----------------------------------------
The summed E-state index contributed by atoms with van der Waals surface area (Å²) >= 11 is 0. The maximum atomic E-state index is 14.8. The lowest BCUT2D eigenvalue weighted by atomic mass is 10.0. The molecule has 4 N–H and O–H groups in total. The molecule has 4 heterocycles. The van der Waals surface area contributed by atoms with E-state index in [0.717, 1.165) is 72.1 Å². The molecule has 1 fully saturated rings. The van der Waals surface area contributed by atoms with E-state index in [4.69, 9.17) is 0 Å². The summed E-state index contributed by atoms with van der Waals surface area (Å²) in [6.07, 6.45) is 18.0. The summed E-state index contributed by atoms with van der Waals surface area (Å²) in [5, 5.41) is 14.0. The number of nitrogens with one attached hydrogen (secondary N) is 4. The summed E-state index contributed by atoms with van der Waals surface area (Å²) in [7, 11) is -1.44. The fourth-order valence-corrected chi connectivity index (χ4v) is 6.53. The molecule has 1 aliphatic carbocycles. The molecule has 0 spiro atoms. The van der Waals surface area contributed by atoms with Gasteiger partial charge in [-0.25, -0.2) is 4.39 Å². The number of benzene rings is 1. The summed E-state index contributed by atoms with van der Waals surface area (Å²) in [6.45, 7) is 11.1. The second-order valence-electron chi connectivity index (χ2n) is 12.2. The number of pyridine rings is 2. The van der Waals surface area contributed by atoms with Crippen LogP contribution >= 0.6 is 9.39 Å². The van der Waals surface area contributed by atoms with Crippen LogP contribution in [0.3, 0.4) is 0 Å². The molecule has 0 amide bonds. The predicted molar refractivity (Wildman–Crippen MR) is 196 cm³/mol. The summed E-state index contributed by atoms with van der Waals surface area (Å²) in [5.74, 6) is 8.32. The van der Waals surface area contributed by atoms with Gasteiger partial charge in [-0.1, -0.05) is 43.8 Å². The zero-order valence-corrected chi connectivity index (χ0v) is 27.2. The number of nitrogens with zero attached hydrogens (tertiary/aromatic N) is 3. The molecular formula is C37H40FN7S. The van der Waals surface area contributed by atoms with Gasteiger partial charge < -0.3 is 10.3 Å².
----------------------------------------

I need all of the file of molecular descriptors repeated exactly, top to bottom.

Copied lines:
The summed E-state index contributed by atoms with van der Waals surface area (Å²) >= 11 is 0. The maximum atomic E-state index is 14.8. The lowest BCUT2D eigenvalue weighted by atomic mass is 10.0. The molecule has 4 N–H and O–H groups in total. The molecule has 4 heterocycles. The van der Waals surface area contributed by atoms with E-state index in [0.717, 1.165) is 72.1 Å². The molecule has 1 fully saturated rings. The van der Waals surface area contributed by atoms with E-state index in [4.69, 9.17) is 0 Å². The summed E-state index contributed by atoms with van der Waals surface area (Å²) in [6.07, 6.45) is 18.0. The summed E-state index contributed by atoms with van der Waals surface area (Å²) in [5, 5.41) is 14.0. The number of nitrogens with one attached hydrogen (secondary N) is 4. The summed E-state index contributed by atoms with van der Waals surface area (Å²) in [7, 11) is -1.44. The fourth-order valence-corrected chi connectivity index (χ4v) is 6.53. The molecule has 1 aliphatic carbocycles. The molecule has 0 spiro atoms. The van der Waals surface area contributed by atoms with Gasteiger partial charge in [-0.25, -0.2) is 4.39 Å². The number of benzene rings is 1. The summed E-state index contributed by atoms with van der Waals surface area (Å²) in [6.45, 7) is 11.1. The second-order valence-electron chi connectivity index (χ2n) is 12.2. The number of pyridine rings is 2. The van der Waals surface area contributed by atoms with Crippen LogP contribution >= 0.6 is 9.39 Å². The van der Waals surface area contributed by atoms with Crippen LogP contribution in [0.3, 0.4) is 0 Å². The molecule has 0 amide bonds. The predicted molar refractivity (Wildman–Crippen MR) is 196 cm³/mol. The summed E-state index contributed by atoms with van der Waals surface area (Å²) in [5.74, 6) is 8.32. The van der Waals surface area contributed by atoms with Gasteiger partial charge in [-0.1, -0.05) is 43.8 Å². The zero-order valence-corrected chi connectivity index (χ0v) is 27.2. The number of nitrogens with zero attached hydrogens (tertiary/aromatic N) is 3. The molecular formula is C37H40FN7S. The van der Waals surface area contributed by atoms with Gasteiger partial charge < -0.3 is 10.3 Å².